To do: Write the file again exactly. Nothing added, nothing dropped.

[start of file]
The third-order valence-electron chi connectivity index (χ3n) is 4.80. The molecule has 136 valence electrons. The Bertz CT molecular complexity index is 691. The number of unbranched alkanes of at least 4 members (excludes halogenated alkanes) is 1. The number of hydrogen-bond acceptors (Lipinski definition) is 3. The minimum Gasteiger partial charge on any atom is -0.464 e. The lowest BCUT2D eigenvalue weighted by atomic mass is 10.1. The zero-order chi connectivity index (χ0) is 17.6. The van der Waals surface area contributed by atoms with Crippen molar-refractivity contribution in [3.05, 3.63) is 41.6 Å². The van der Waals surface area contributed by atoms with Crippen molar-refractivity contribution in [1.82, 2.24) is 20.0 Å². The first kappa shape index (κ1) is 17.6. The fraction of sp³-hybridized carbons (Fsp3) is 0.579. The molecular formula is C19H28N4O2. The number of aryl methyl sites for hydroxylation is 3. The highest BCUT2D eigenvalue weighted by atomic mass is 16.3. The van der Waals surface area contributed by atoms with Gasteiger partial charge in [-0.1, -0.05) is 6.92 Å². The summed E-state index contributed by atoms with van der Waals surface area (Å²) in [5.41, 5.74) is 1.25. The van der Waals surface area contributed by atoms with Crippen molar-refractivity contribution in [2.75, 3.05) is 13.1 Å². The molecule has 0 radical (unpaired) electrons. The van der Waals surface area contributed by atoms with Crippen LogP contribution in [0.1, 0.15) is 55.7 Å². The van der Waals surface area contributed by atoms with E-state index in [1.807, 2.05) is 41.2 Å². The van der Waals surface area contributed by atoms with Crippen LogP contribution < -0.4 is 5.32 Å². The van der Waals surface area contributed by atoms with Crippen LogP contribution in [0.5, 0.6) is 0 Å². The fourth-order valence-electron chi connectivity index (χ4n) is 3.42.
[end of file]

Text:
The third-order valence-electron chi connectivity index (χ3n) is 4.80. The molecule has 136 valence electrons. The Bertz CT molecular complexity index is 691. The number of unbranched alkanes of at least 4 members (excludes halogenated alkanes) is 1. The number of hydrogen-bond acceptors (Lipinski definition) is 3. The minimum Gasteiger partial charge on any atom is -0.464 e. The lowest BCUT2D eigenvalue weighted by atomic mass is 10.1. The zero-order chi connectivity index (χ0) is 17.6. The van der Waals surface area contributed by atoms with Crippen molar-refractivity contribution in [3.05, 3.63) is 41.6 Å². The van der Waals surface area contributed by atoms with Crippen molar-refractivity contribution in [1.82, 2.24) is 20.0 Å². The first kappa shape index (κ1) is 17.6. The fraction of sp³-hybridized carbons (Fsp3) is 0.579. The molecular formula is C19H28N4O2. The number of aryl methyl sites for hydroxylation is 3. The highest BCUT2D eigenvalue weighted by atomic mass is 16.3. The van der Waals surface area contributed by atoms with Gasteiger partial charge in [-0.1, -0.05) is 6.92 Å². The summed E-state index contributed by atoms with van der Waals surface area (Å²) in [5.41, 5.74) is 1.25. The van der Waals surface area contributed by atoms with Crippen molar-refractivity contribution in [2.75, 3.05) is 13.1 Å². The molecule has 0 radical (unpaired) electrons. The van der Waals surface area contributed by atoms with Crippen LogP contribution in [0.1, 0.15) is 55.7 Å². The van der Waals surface area contributed by atoms with E-state index in [1.807, 2.05) is 41.2 Å². The van der Waals surface area contributed by atoms with Crippen LogP contribution < -0.4 is 5.32 Å². The van der Waals surface area contributed by atoms with Crippen LogP contribution in [0.5, 0.6) is 0 Å². The fourth-order valence-electron chi connectivity index (χ4n) is 3.42.